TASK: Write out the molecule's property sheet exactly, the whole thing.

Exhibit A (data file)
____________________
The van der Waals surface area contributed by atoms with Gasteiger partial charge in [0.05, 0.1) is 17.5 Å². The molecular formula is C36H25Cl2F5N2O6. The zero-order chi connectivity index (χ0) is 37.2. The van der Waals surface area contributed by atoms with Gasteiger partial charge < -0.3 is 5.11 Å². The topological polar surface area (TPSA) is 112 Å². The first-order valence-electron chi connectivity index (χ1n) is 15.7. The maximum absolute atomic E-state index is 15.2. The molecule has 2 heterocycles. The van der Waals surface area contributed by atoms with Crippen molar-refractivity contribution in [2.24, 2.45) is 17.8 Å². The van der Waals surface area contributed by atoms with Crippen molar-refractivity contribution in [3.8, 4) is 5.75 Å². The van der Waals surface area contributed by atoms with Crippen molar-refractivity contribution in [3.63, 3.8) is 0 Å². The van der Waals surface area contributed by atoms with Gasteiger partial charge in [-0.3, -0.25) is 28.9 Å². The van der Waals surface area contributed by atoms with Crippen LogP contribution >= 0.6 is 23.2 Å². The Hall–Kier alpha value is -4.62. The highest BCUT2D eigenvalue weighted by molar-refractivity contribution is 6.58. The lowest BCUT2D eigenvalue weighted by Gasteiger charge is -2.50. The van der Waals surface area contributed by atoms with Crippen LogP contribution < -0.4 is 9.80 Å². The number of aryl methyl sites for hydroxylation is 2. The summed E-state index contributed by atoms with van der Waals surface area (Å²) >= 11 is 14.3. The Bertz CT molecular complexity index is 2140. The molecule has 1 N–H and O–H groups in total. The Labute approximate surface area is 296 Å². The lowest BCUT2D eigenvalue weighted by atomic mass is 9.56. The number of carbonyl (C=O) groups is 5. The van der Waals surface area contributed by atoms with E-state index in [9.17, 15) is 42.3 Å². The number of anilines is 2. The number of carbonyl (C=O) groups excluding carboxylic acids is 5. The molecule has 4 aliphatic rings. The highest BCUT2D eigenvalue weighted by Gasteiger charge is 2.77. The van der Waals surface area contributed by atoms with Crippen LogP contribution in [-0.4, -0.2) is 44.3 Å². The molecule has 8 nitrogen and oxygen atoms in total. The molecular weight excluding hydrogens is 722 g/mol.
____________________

The van der Waals surface area contributed by atoms with Gasteiger partial charge in [0.05, 0.1) is 17.5 Å². The molecular formula is C36H25Cl2F5N2O6. The zero-order chi connectivity index (χ0) is 37.2. The van der Waals surface area contributed by atoms with Gasteiger partial charge < -0.3 is 5.11 Å². The topological polar surface area (TPSA) is 112 Å². The first-order valence-electron chi connectivity index (χ1n) is 15.7. The maximum absolute atomic E-state index is 15.2. The molecule has 2 heterocycles. The van der Waals surface area contributed by atoms with Crippen molar-refractivity contribution in [2.24, 2.45) is 17.8 Å². The van der Waals surface area contributed by atoms with Crippen molar-refractivity contribution in [3.8, 4) is 5.75 Å². The van der Waals surface area contributed by atoms with Crippen molar-refractivity contribution in [3.63, 3.8) is 0 Å². The van der Waals surface area contributed by atoms with Gasteiger partial charge in [-0.3, -0.25) is 28.9 Å². The van der Waals surface area contributed by atoms with Crippen LogP contribution >= 0.6 is 23.2 Å². The Hall–Kier alpha value is -4.62. The highest BCUT2D eigenvalue weighted by molar-refractivity contribution is 6.58. The lowest BCUT2D eigenvalue weighted by Gasteiger charge is -2.50. The van der Waals surface area contributed by atoms with Crippen LogP contribution < -0.4 is 9.80 Å². The number of aryl methyl sites for hydroxylation is 2. The summed E-state index contributed by atoms with van der Waals surface area (Å²) >= 11 is 14.3. The Bertz CT molecular complexity index is 2140. The molecule has 1 N–H and O–H groups in total. The Labute approximate surface area is 296 Å². The lowest BCUT2D eigenvalue weighted by atomic mass is 9.56. The number of carbonyl (C=O) groups is 5. The van der Waals surface area contributed by atoms with E-state index in [9.17, 15) is 42.3 Å². The number of anilines is 2. The number of carbonyl (C=O) groups excluding carboxylic acids is 5. The molecule has 4 aliphatic rings. The highest BCUT2D eigenvalue weighted by Gasteiger charge is 2.77. The van der Waals surface area contributed by atoms with Crippen LogP contribution in [-0.4, -0.2) is 44.3 Å². The molecule has 8 nitrogen and oxygen atoms in total. The molecular weight excluding hydrogens is 722 g/mol.